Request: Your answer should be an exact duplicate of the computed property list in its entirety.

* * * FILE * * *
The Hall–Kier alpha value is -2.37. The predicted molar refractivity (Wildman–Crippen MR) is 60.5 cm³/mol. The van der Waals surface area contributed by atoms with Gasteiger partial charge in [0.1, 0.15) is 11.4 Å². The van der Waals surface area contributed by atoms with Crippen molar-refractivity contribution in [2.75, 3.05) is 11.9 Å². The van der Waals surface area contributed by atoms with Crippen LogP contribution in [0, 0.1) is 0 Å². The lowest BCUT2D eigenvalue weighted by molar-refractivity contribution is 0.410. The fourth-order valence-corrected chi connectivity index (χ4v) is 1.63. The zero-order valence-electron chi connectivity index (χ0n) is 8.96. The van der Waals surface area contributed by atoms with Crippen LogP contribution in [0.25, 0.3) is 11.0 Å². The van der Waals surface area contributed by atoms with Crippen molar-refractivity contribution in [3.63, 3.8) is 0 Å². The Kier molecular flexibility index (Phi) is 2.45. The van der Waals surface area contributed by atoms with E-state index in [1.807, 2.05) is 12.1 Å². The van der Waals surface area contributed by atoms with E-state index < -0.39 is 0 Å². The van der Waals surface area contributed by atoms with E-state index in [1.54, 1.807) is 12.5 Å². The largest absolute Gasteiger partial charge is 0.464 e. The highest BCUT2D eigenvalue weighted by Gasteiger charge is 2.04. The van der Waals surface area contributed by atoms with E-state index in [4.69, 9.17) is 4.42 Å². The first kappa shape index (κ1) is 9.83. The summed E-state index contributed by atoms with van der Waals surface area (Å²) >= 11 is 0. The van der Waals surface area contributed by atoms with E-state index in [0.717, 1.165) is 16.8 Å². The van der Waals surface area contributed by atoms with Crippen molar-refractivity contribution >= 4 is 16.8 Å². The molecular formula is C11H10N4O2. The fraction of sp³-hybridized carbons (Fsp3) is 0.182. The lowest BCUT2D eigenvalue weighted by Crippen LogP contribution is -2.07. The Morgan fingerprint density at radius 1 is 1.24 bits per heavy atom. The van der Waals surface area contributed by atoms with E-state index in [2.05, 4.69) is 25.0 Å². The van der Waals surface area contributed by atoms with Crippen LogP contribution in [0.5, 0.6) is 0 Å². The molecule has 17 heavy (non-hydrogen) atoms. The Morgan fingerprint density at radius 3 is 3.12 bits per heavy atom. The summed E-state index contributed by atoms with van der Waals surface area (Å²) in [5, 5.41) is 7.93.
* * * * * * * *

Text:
The Hall–Kier alpha value is -2.37. The predicted molar refractivity (Wildman–Crippen MR) is 60.5 cm³/mol. The van der Waals surface area contributed by atoms with Gasteiger partial charge in [0.1, 0.15) is 11.4 Å². The van der Waals surface area contributed by atoms with Crippen molar-refractivity contribution in [2.75, 3.05) is 11.9 Å². The van der Waals surface area contributed by atoms with Crippen LogP contribution in [0, 0.1) is 0 Å². The lowest BCUT2D eigenvalue weighted by molar-refractivity contribution is 0.410. The fourth-order valence-corrected chi connectivity index (χ4v) is 1.63. The zero-order valence-electron chi connectivity index (χ0n) is 8.96. The van der Waals surface area contributed by atoms with Crippen LogP contribution in [0.25, 0.3) is 11.0 Å². The van der Waals surface area contributed by atoms with Crippen molar-refractivity contribution in [3.63, 3.8) is 0 Å². The Kier molecular flexibility index (Phi) is 2.45. The van der Waals surface area contributed by atoms with E-state index in [1.807, 2.05) is 12.1 Å². The van der Waals surface area contributed by atoms with E-state index < -0.39 is 0 Å². The van der Waals surface area contributed by atoms with E-state index in [1.54, 1.807) is 12.5 Å². The largest absolute Gasteiger partial charge is 0.464 e. The highest BCUT2D eigenvalue weighted by Gasteiger charge is 2.04. The van der Waals surface area contributed by atoms with E-state index in [4.69, 9.17) is 4.42 Å². The first kappa shape index (κ1) is 9.83. The summed E-state index contributed by atoms with van der Waals surface area (Å²) >= 11 is 0. The van der Waals surface area contributed by atoms with E-state index in [0.717, 1.165) is 16.8 Å². The van der Waals surface area contributed by atoms with Crippen molar-refractivity contribution >= 4 is 16.8 Å². The molecular formula is C11H10N4O2. The fraction of sp³-hybridized carbons (Fsp3) is 0.182. The lowest BCUT2D eigenvalue weighted by Crippen LogP contribution is -2.07. The Morgan fingerprint density at radius 1 is 1.24 bits per heavy atom. The van der Waals surface area contributed by atoms with E-state index in [2.05, 4.69) is 25.0 Å². The van der Waals surface area contributed by atoms with Crippen LogP contribution in [0.5, 0.6) is 0 Å². The molecule has 17 heavy (non-hydrogen) atoms. The Morgan fingerprint density at radius 3 is 3.12 bits per heavy atom. The summed E-state index contributed by atoms with van der Waals surface area (Å²) in [5, 5.41) is 7.93.